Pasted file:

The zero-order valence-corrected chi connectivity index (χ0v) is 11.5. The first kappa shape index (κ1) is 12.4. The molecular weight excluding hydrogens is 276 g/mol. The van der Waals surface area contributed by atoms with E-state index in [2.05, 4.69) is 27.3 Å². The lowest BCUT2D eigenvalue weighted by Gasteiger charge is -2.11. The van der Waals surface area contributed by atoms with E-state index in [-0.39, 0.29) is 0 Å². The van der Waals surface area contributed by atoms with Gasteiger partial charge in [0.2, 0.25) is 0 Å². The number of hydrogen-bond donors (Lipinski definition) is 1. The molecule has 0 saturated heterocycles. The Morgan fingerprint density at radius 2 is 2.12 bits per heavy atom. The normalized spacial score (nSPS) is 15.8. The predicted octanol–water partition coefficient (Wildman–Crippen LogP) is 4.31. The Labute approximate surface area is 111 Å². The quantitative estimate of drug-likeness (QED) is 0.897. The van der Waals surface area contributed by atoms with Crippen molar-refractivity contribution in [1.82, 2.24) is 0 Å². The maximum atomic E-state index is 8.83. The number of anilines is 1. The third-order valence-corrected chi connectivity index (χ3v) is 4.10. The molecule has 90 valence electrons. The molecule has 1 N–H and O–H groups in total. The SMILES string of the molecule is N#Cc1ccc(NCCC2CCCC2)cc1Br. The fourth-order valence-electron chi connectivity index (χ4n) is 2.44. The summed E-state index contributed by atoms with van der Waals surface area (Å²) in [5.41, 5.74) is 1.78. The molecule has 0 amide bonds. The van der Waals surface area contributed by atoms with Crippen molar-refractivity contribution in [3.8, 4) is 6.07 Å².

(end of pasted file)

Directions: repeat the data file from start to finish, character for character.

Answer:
The zero-order valence-corrected chi connectivity index (χ0v) is 11.5. The first kappa shape index (κ1) is 12.4. The molecular weight excluding hydrogens is 276 g/mol. The van der Waals surface area contributed by atoms with E-state index in [2.05, 4.69) is 27.3 Å². The lowest BCUT2D eigenvalue weighted by Gasteiger charge is -2.11. The van der Waals surface area contributed by atoms with E-state index in [-0.39, 0.29) is 0 Å². The van der Waals surface area contributed by atoms with Gasteiger partial charge in [0.2, 0.25) is 0 Å². The number of hydrogen-bond donors (Lipinski definition) is 1. The molecule has 0 saturated heterocycles. The Morgan fingerprint density at radius 2 is 2.12 bits per heavy atom. The normalized spacial score (nSPS) is 15.8. The predicted octanol–water partition coefficient (Wildman–Crippen LogP) is 4.31. The Labute approximate surface area is 111 Å². The quantitative estimate of drug-likeness (QED) is 0.897. The van der Waals surface area contributed by atoms with Crippen molar-refractivity contribution in [1.82, 2.24) is 0 Å². The maximum atomic E-state index is 8.83. The number of anilines is 1. The third-order valence-corrected chi connectivity index (χ3v) is 4.10. The molecule has 90 valence electrons. The molecule has 1 N–H and O–H groups in total. The SMILES string of the molecule is N#Cc1ccc(NCCC2CCCC2)cc1Br. The fourth-order valence-electron chi connectivity index (χ4n) is 2.44. The summed E-state index contributed by atoms with van der Waals surface area (Å²) in [5.41, 5.74) is 1.78. The molecule has 0 amide bonds. The van der Waals surface area contributed by atoms with Crippen molar-refractivity contribution in [3.8, 4) is 6.07 Å².